Rain spells disaster for Sindh’s agriculture sector

Published September 7, 2020
The last leg of the monsoon season has caused widespread damages to the farm sector in Badin, Sujawal, Mirpurkhas, Umerkot and Sanghar districts of lower Sindh.
The last leg of the monsoon season has caused widespread damages to the farm sector in Badin, Sujawal, Mirpurkhas, Umerkot and Sanghar districts of lower Sindh.

The monsoon rains in August have spelt disaster for the agriculture sector in rural Sindh. The economy of medium- and small-size farmers has been dealt a serious blow at a time when crops were at the harvesting stage. Besides cotton, vegetables, onion and tomato crops have been destroyed. Substantial losses are reported in the sugarcane crop according to initial assessments.

The expenses incurred by farmers have been wasted and growers will have to reinvest in other crops once the rainwater has receded.

Growers are likely to meet the prime minister on his scheduled visit to Karachi in the backdrop of torrential rains that sank the metropolis. The Sindh Abadgar Board (SAB), Sindh Chamber of Agriculture (SCA) and Sindh Abadgar Ittehad (SAI) have urged the Sindh and federal governments to write off kharif loans obtained by farmers in 20 districts which were already declared calamity hit by the Sindh government.

The president of SCA Miran Mohammad Shah, SAB vice president Mahmood Nawaz Shah and SAI president Zubair Talpur want interest-free loans for three years. The SAI president wants the restoration of the old natural waterways so that rainwater is drained out easily otherwise rains will keep on wreaking havoc every season.

The left bank districts of Sindh are considered to be the breadbasket of the province where all major and minor crops are grown around the year. While rains have stopped in rural Sindh the growers are still reeling under the impact of the downpour. The breaches in saline water drains that carry agriculture runoff proved disastrous as water that overtopped the drains inundated several villages.

The last leg of the monsoon season has caused widespread damages to the farm sector in Badin, Sujawal, Mirpurkhas, Umerkot and Sanghar districts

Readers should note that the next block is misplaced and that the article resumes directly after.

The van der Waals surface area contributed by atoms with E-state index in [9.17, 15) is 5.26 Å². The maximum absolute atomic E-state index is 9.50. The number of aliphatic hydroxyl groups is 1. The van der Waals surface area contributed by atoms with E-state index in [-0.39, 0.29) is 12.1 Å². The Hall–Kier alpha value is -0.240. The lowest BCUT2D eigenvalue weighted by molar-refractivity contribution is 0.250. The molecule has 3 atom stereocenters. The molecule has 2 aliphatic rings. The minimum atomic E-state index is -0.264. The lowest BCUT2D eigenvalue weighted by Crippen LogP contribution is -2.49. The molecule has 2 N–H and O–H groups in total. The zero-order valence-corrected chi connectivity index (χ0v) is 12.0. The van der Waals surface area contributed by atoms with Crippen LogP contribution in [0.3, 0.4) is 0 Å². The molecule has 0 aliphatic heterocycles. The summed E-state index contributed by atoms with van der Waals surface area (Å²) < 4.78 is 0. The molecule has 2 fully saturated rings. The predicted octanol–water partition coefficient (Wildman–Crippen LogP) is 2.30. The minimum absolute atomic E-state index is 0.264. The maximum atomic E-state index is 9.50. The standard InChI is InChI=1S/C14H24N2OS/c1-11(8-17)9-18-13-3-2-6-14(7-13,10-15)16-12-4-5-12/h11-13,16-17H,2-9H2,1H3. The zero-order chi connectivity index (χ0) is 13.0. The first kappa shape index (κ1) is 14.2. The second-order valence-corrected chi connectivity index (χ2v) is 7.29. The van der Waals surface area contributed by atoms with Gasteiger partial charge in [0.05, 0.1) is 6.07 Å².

Most of these drains end up falling in the Left Bank Outfall Drain (LBOD) where two main breaches were reported, one each in the Mirpurkhas and Badin districts in the third week of August. The wider breach in Badin has been plugged but the one in Mirpurkhas near Naukot could not be plugged until Sept 3.

The LBOD that takes water to the Arabian Sea in the Badin district has not been a success story with experts expressing reservations over its design. It spelt disaster in the Sept 2011 showers of rain in lower Sindh as well as in all the districts that are connected with it to drain out rainwater and agriculture runoff. Some rehabilitation work was done after 2011 in different reaches of the LBOD. And that’s why Mahmood Nawaz Shah also wants the federal government to revisit LBOD which was a federal structure. “The prime minister should ensure across the board subsidy for farmers on fertilisers,” he proposes.

Cotton crop is grown in all the left-bank districts. Of them, Sanghar is home to cotton production as more than 50 per cent of Sindh’s ginning factories are located in this district. Sindh had achieved 98pc of its cotton sowing target (640,000ha) for the 2020-21 crop season. This year’s crop production target is fixed at 4.6 million bales. Given damages to Pakistan’s overall cotton bales, production is likely to be undermined.

Factories in Sanghar remained at a standstill as cotton has not reached since the rainfall. Rainwater that is standing in fields would damage the cotton plants that are sensitive and prone to pests in such conditions. Water blackens the plants, forcing farmers to terminate them.

“We initially paid Rs4,200 per 40kgs for the cotton crop to farmers and then the rate dropped to Rs3,700 per 40kgs. Till it rained, crop was being purchased at Rs4,000,” says Mr Haresh, senior vice chairman Pakistan Cotton Ginners Association (PCGA). He says that cotton production is facing a decline all over Pakistan and this year’s rainfall in Sindh has been very damaging for the crop.

“Our farmers are already affected by substandard cottonseeds and this calamity proved to be the straw that breaks the camel’s back,” he contends. Out of 275 ginning factories, he explains 140 are located in Sanghar and almost all have been shut down for the want of cotton.

Mirpurkhas-based progressive grower Sarfaraz Juneno points out that his Rhodes grass crop has been completely destroyed on 1,200 acres in Mirpurkhas which was worst affected in terms of rain damages to the agriculture sector. The downpour damaged sensitive onion and chillies crops, he says.

About 98pc of the sowing target of the paddy crop has also been achieved but growers are set to lose their produce. It was cultivated on 757,467ha against the target of 770,000ha. Sugarcane was grown on 286,090ha against a target of 310,000ha and it was 92.3pc achieved against the sowing target. Despite being a high delta crop, sugarcane always faces lodging if such intensity of rains continues for a few days as was seen in 2011.

Published in Dawn, The Business and Finance Weekly, September 7th, 2020

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